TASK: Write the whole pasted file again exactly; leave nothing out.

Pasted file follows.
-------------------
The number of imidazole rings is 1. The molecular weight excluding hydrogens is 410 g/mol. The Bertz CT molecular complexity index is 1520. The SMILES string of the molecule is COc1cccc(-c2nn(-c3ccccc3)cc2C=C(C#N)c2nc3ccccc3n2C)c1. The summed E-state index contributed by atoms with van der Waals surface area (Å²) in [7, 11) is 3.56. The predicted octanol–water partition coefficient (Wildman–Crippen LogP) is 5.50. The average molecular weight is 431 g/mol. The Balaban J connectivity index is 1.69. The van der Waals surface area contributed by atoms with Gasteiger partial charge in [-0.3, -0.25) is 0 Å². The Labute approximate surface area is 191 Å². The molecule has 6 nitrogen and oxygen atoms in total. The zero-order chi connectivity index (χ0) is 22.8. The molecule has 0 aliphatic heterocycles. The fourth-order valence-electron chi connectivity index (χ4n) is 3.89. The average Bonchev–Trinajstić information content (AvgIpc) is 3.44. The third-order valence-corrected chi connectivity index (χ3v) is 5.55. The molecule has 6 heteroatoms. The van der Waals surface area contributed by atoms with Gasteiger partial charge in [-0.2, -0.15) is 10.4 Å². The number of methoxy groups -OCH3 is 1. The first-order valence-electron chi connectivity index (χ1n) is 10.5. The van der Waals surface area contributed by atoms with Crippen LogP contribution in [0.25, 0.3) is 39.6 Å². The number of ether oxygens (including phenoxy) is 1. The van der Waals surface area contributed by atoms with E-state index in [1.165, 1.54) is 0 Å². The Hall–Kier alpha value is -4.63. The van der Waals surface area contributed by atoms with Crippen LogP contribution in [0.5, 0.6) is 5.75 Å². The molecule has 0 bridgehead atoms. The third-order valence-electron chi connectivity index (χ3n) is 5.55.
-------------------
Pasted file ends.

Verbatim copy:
The number of imidazole rings is 1. The molecular weight excluding hydrogens is 410 g/mol. The Bertz CT molecular complexity index is 1520. The SMILES string of the molecule is COc1cccc(-c2nn(-c3ccccc3)cc2C=C(C#N)c2nc3ccccc3n2C)c1. The summed E-state index contributed by atoms with van der Waals surface area (Å²) in [7, 11) is 3.56. The predicted octanol–water partition coefficient (Wildman–Crippen LogP) is 5.50. The average molecular weight is 431 g/mol. The Balaban J connectivity index is 1.69. The van der Waals surface area contributed by atoms with Gasteiger partial charge in [-0.3, -0.25) is 0 Å². The Labute approximate surface area is 191 Å². The molecule has 6 nitrogen and oxygen atoms in total. The zero-order chi connectivity index (χ0) is 22.8. The molecule has 0 aliphatic heterocycles. The fourth-order valence-electron chi connectivity index (χ4n) is 3.89. The average Bonchev–Trinajstić information content (AvgIpc) is 3.44. The third-order valence-corrected chi connectivity index (χ3v) is 5.55. The molecule has 6 heteroatoms. The van der Waals surface area contributed by atoms with Gasteiger partial charge in [-0.2, -0.15) is 10.4 Å². The number of methoxy groups -OCH3 is 1. The first-order valence-electron chi connectivity index (χ1n) is 10.5. The van der Waals surface area contributed by atoms with Crippen LogP contribution in [0.25, 0.3) is 39.6 Å². The number of ether oxygens (including phenoxy) is 1. The van der Waals surface area contributed by atoms with E-state index in [1.165, 1.54) is 0 Å². The Hall–Kier alpha value is -4.63. The van der Waals surface area contributed by atoms with Crippen LogP contribution in [0.5, 0.6) is 5.75 Å². The molecule has 0 bridgehead atoms. The third-order valence-electron chi connectivity index (χ3n) is 5.55.